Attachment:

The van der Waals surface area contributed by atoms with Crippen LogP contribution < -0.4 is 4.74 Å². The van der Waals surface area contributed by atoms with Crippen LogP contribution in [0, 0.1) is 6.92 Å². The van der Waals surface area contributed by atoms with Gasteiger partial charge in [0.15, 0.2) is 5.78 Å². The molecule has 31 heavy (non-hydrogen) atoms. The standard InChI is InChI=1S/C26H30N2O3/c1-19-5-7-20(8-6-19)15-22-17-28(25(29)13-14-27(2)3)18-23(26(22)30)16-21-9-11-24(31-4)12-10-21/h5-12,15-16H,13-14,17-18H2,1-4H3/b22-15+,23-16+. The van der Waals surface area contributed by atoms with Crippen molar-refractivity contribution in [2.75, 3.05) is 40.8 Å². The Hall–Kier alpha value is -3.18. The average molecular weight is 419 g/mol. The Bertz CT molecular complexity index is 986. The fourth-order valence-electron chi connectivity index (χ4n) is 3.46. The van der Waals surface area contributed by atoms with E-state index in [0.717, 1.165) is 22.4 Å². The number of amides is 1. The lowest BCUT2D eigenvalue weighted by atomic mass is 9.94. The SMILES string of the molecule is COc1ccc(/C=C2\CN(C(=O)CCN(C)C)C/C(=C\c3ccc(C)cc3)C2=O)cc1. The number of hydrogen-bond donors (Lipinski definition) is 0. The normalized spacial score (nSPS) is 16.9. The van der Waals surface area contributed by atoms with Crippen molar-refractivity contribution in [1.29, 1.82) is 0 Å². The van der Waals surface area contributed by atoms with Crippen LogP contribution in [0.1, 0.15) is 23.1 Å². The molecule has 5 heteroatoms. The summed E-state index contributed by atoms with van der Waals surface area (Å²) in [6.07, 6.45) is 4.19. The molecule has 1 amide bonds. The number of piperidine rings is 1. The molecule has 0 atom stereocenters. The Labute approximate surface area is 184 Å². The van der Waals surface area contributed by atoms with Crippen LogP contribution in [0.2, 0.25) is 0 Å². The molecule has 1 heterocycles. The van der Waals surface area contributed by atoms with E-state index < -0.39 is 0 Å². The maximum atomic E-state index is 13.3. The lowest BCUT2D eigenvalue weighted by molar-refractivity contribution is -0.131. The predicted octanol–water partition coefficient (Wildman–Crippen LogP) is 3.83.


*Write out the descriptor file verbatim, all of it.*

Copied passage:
The van der Waals surface area contributed by atoms with Crippen LogP contribution < -0.4 is 4.74 Å². The van der Waals surface area contributed by atoms with Crippen LogP contribution in [0, 0.1) is 6.92 Å². The van der Waals surface area contributed by atoms with Gasteiger partial charge in [0.15, 0.2) is 5.78 Å². The molecule has 31 heavy (non-hydrogen) atoms. The standard InChI is InChI=1S/C26H30N2O3/c1-19-5-7-20(8-6-19)15-22-17-28(25(29)13-14-27(2)3)18-23(26(22)30)16-21-9-11-24(31-4)12-10-21/h5-12,15-16H,13-14,17-18H2,1-4H3/b22-15+,23-16+. The van der Waals surface area contributed by atoms with Crippen molar-refractivity contribution in [2.75, 3.05) is 40.8 Å². The Hall–Kier alpha value is -3.18. The average molecular weight is 419 g/mol. The Bertz CT molecular complexity index is 986. The fourth-order valence-electron chi connectivity index (χ4n) is 3.46. The van der Waals surface area contributed by atoms with E-state index in [0.717, 1.165) is 22.4 Å². The number of amides is 1. The lowest BCUT2D eigenvalue weighted by atomic mass is 9.94. The SMILES string of the molecule is COc1ccc(/C=C2\CN(C(=O)CCN(C)C)C/C(=C\c3ccc(C)cc3)C2=O)cc1. The number of hydrogen-bond donors (Lipinski definition) is 0. The normalized spacial score (nSPS) is 16.9. The van der Waals surface area contributed by atoms with Crippen molar-refractivity contribution in [1.29, 1.82) is 0 Å². The van der Waals surface area contributed by atoms with Crippen LogP contribution in [0.1, 0.15) is 23.1 Å². The molecule has 5 heteroatoms. The summed E-state index contributed by atoms with van der Waals surface area (Å²) in [6.07, 6.45) is 4.19. The molecule has 1 amide bonds. The number of piperidine rings is 1. The molecule has 0 atom stereocenters. The Labute approximate surface area is 184 Å². The van der Waals surface area contributed by atoms with Crippen LogP contribution in [0.2, 0.25) is 0 Å². The molecule has 1 heterocycles. The van der Waals surface area contributed by atoms with E-state index < -0.39 is 0 Å². The maximum atomic E-state index is 13.3. The lowest BCUT2D eigenvalue weighted by molar-refractivity contribution is -0.131. The predicted octanol–water partition coefficient (Wildman–Crippen LogP) is 3.83.